The proposal presentation is supposed to demonstrate to the committee that my research is going on the right track and I’m actually capable of doing the work. Mine took the form of an NIH format grant proposal and a presentation to my committee.
Today I gave my presentation, and my committee saw fit to pass me, so now I can call myself a PhD Candidate!
A new CarestreamDRX Revolution Nano portable x-ray unit arrived at work this week. Normally the arrival of a new portable x-ray unit wouldn’t be a terribly notable event, but the size of the unit and label on the tube head intrigued me.
It’s a pretty compact unit (about the size of a shopping cart), weighing in at just over 100 kg. The x-ray tube is considerably smaller than a normal x-ray tube. I was told by the service engineer that the x-ray tube uses carbon nanotubes for the cathode. I had read about this technology a few years ago, but wasn’t aware that it was being used commercially. This is the first application I’ve heard of in the medical imaging world.
The machine is quiet during the exposures, without the normal sound of an x-ray tube anode spinning up, so I suspect this is a tube with a stationary anode.
The Nano turns out to be a pretty low power unit, even for a portable unit. The x-ray technique maxes out at 110 kV and 12.5 mAs. At 60 and 80 kV, the maximum mAs was 20 and 16 respectively. Not entirely sure if this was just a soft limit based on the imaging protocol I selected, or a hard limit. I still need to go through the documentation and the technical specifications for the unit.
Radiation output in mGy/mAs was pretty similar to a conventional x-ray tube (compared to a Shimadzu portable unit in the graph below).
Exposure times for the Nano were quite a bit longer though, so the tube obviously operates at a considerably lower tube current than a conventional x-ray tube. Pretty clear from the exposure rate graph below that while the mGy/mAs is similar, the Nano tube is spitting out much less radiation.
Crunching a few numbers, I found that the tube current for the Nano goes between 30 – 60 mA, about 1/4 of what I might expect for a regular portable x-ray unit, but about what I’d expect for something with a stationary anode.
As far as the kV and exposure rate wave form goes, it’s about as perfect as I’ve ever seen from any x-ray tube. Excuse the small size of the graph. The software for my meter started spitting out tiny images into my spreadsheets instead of the big ones it used to, and I haven’t figured out how to fix it yet.
It’s a pretty neat little unit. Should be pretty decent for imaging babies and small kids (unless they’re very squirmy), but probably a bit under powered for imaging anything larger than a toddler. I predict the addition of at another more conventional portable x-ray unit a few months down the road.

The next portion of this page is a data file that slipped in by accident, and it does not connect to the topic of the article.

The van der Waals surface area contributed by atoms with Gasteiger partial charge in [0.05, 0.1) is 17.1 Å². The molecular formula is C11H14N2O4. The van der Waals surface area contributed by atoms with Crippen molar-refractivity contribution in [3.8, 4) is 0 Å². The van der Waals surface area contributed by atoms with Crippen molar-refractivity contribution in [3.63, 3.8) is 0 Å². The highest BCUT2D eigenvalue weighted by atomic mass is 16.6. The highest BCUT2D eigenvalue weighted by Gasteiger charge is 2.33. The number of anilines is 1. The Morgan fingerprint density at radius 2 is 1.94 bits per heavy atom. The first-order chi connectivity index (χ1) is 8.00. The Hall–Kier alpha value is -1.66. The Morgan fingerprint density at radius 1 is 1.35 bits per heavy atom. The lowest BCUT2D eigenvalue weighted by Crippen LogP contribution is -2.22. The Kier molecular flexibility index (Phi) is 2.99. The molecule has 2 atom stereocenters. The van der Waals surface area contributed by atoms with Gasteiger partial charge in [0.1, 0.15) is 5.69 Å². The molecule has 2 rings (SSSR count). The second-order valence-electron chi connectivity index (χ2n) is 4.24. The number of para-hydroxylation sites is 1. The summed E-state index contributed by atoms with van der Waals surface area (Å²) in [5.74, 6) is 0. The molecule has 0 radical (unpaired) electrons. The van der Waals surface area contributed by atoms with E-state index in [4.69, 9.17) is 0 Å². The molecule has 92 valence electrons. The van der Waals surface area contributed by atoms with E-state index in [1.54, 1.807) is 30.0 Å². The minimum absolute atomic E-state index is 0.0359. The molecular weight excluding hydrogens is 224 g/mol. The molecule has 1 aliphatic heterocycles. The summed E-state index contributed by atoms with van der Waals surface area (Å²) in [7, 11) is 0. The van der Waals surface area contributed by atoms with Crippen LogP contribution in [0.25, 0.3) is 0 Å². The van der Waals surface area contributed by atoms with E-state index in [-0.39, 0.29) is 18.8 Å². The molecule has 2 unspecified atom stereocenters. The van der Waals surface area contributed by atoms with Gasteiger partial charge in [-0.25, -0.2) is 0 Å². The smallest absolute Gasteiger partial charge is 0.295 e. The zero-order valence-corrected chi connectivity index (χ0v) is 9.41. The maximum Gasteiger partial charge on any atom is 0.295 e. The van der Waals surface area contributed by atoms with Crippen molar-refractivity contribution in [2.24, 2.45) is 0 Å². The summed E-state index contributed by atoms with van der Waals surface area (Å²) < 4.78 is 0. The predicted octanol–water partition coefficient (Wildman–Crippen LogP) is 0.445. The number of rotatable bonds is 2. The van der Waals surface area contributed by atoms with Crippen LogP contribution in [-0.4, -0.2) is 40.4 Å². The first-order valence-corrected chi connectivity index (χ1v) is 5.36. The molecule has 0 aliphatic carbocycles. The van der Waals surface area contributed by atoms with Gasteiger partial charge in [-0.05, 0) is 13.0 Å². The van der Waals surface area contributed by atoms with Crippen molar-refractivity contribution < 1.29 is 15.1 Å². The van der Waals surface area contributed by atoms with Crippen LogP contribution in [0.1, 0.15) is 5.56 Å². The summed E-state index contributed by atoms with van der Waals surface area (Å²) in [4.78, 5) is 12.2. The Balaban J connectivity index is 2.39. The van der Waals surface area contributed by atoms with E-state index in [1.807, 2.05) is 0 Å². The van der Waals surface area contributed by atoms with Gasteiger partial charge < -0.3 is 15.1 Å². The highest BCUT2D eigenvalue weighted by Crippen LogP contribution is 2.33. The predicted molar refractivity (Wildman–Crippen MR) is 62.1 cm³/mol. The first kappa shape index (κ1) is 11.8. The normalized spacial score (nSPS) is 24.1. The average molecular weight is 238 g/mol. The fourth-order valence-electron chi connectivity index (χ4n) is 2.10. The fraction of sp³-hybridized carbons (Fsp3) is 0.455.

Hurricane Dorian started making itself felt yesterday and slowly came closer overnight. The weather radio blared out a flash flood warning at 0430 that woke me up this morning so that I wouldn’t miss too much of Dorian’s approach.
Through the rest of the day, Dorian crawled by, skimming the SC coast and bringing some steady but not torrential rains, and a lot of wind at the house. The 24 hours or so of sustained winds with Dorian seemed to cause more problems than water this time, although there was still plenty of flooding going on. Twitter was full of reports of downed trees and branches, and power outages.
The generator transfer switch we had installed last year got it’s first non-testing use today. Power went out at the house around noon, unlike a lot of other areas where power went out early in the morning.
Around 4PM, I decided the refrigerator and freezer had been without power long enough so I got the generator set up out in the driveway, connected it to the transfer switch, and fired up the generator. Switched over the refrigerator, freezer, smoke detectors, and kitchen island (so I could run my laptop) to the generator and flipped each of them on. Everything came on like it should have. So much easier than running extension cords everywhere like we did for Florence.
The big black switches down the middle of the transfer switch switches each circuit between mains power and the generator. The white switches along the sides are off/on switches for each circuit. Fire up the generator, switch the desired circuit from line to generator, and flip the switch to on. Circuit is on generator power now. Easy peasy. I also decided each switch needed labels to make it easier to tell what circuits we wanted to switch over to the generator.
The power came on about an hour later, so I didn’t have to be on generator power for too long fortunately (generator is loud!). Good test of getting the generator deployed and testing the transfer switch. I left the generator and power cord out for a little while longer in case power dropped out again, but it stayed on so everything got put back away for next time.
The only problem I ran into was that we had let a bunch of stuff pile up in front of the transfer switch, so I had to move a few things out of the way. A pretty minor problem, but something to avoid doing for the future.
All eyes are on Hurricane Dorian right now. At the moment, it’s pretty much stalled out over the western Bahamas battering the islands as a Category 4/5 storm. Everybody on the east coast from Florida to North Carolina is waiting to see when Dorian will make the turn to the northwest.
The NHC’s three day forecast track for Dorian has been pretty accurate except for when it went between the Eastern Caribbean Islands and Puerto Rico. With this track record, I’m feeling pretty good about our preparations.